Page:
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Ghosts of Christmas Future #3: Jam Chuckin' my way to the Christmas Tree.

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Blog entry by scottb posted 1421 days ago 1300 reads 0 times favorited 3 comments Add to Favorites Watch
« Part 2: too Part 3 of Ghosts of Christmas Future series Part 4: the ornaments »

We woodworkers are a thrifty, if not funny bunch. Small bits of hardwood, no matter how small or seemingly useless, just don’t make it to the scrap bin or the burn pile. I had these two small pieces of mesquite – barely an inch and a half across by half an inch thick. Not really good for much, but the grain was so nice, I had to think of something… and think I did.

Well, not think so much, as have an idea hit me when I wasn’t looking for one. (That’s how you know when the muse gives you a good idea.)

Small round frames. – Art to be added by my “assistant”. Pseudo cameos if you will. But fit for the tree, or even a necklace if not TOO big. The grain on this mesquite is positively semi-precious gem like. Well, not gem so much as nice stone. Remember the Rock Tumbler, and its perfectly river rock smooth bits of quartz, tiger eye and other interestingly “grained” stone? – well, there you are.

It seems, what with my finger rings, that I’m really getting into turning small, really small things. Funny to work on projects that are smaller than the business end of most of my chisels!

Click for details

These photos are prototypes from the “figuring out the workflow” session.

First stab, was taping the blank to a block with two sided tape, and turning the curved side – mostly with added support from the tail stock, and then finally with light cuts relying on the tape, and crossed fingers (well, toes) to hold everything together.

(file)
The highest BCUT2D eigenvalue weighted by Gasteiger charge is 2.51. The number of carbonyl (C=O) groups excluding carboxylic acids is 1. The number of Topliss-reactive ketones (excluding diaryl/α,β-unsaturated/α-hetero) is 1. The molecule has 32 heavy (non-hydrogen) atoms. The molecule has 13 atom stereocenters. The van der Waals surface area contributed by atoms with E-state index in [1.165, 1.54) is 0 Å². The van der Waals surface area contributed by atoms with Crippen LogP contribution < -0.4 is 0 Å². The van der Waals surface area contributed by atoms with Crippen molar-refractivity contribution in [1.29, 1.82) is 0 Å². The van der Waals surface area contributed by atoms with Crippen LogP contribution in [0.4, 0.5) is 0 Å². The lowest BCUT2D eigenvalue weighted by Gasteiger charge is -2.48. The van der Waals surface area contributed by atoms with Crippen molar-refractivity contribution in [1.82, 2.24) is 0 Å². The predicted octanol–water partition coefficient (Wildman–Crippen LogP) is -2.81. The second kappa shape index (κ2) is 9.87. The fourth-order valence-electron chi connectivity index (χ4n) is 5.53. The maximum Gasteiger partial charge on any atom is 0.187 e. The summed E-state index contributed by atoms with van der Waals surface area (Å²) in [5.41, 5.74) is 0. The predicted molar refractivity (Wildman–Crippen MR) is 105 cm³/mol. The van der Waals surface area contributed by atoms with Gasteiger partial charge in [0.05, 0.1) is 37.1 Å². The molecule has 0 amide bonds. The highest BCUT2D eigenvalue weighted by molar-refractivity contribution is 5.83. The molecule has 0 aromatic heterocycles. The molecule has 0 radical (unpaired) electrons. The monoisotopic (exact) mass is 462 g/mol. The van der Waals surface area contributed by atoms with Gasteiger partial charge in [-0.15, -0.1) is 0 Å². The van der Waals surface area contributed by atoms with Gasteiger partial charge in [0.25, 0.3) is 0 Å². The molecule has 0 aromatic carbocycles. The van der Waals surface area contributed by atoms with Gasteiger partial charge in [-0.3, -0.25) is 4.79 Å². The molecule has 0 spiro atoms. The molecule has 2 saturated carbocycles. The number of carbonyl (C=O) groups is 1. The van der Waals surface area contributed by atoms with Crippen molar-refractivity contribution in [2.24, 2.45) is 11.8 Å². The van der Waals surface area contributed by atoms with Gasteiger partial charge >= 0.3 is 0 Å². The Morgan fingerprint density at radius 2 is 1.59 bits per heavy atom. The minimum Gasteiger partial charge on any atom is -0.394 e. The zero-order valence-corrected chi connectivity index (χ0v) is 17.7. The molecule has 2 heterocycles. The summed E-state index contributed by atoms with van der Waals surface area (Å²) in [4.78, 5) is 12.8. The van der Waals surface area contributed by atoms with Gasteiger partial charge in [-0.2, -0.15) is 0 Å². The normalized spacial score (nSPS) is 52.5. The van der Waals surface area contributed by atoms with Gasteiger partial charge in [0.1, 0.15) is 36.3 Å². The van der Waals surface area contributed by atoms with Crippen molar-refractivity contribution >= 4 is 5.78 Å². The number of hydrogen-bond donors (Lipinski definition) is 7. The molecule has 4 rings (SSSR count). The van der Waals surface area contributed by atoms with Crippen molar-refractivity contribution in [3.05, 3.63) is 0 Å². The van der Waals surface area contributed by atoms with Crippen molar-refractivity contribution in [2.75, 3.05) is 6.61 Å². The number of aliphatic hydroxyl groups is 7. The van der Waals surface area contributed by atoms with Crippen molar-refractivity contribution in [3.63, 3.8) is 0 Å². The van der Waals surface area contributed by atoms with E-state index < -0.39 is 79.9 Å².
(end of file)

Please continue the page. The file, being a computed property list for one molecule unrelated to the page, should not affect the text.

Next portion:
That worked, then a rounded jam chuck (concave hole cut into a scrap of soft pine) to invert the wood into for turning the recess. That worked fine, though getting it out (without damage) took some doing.

Didn’t take too long – but could require new chucks (or adjustments made to them) for each one. Two added turnings per, does not a smooth workflow make. Nope, no time or money saved there.

Second attempt – pre-drilling the recess with a forstner bit – these are 1 3/8rds” holes, then attaching that to a block – also turned to 1 3/8, with a spot of 2 sided tape on the end.

This worked perfectly. Recess for the art was already done. The back could be turned, sanded and finished in one go. I banged out a couple more in short order. Only once I brought them inside did I see how small they really were. Above photo shows blocks with 2 1/8” holes – conveniently sized to fit over my scroll chuck perfectly. I won’t need to make a wooden chuck for the larger size. Nicely saved myself another step!

3 mesquite turnings, one maple. All approx 1.5” dia. sanded to 220, or 400 grit, wood left unfinished.

Test successful, today it was off to the hardware store to pick up the aforementioned  2 1/8” bit and prep for some serious production! Then it’ll be off to post them on Etsy. Otherwise these items for the tree, will first go under the tree…. but If I’ve already blogged about em, I can’t exactly give them away, now can I? But you can!

-- I am always doing what I cannot do yet, in order to learn how to do it. - Van Gogh -- http://blanchardcreative.etsy.com -- http://snbcreative.wordpress.com/



3 comments so far

View helluvawreck's profile

helluvawreck

15431 posts in 1468 days


#1 posted 1421 days ago

That looks like some mighty pretty work there and also looks like it might of been a lot of fun doing. Don’t you just love woodworking?

-- If a man does not keep pace with his companions, perhaps it is because he hears a different drummer. Let him step to the music which he hears, however measured or far away. Henry David Thoreau

View jcontract's profile

jcontract

83 posts in 1689 days


#2 posted 1421 days ago

Very nicely done!

View jockmike2's profile

jockmike2

10635 posts in 2848 days


#3 posted 1420 days ago

Really pretty rings. I still don’t understand how you do it.

-- (You just have to please the man in the Mirror) Mike from Michigan -

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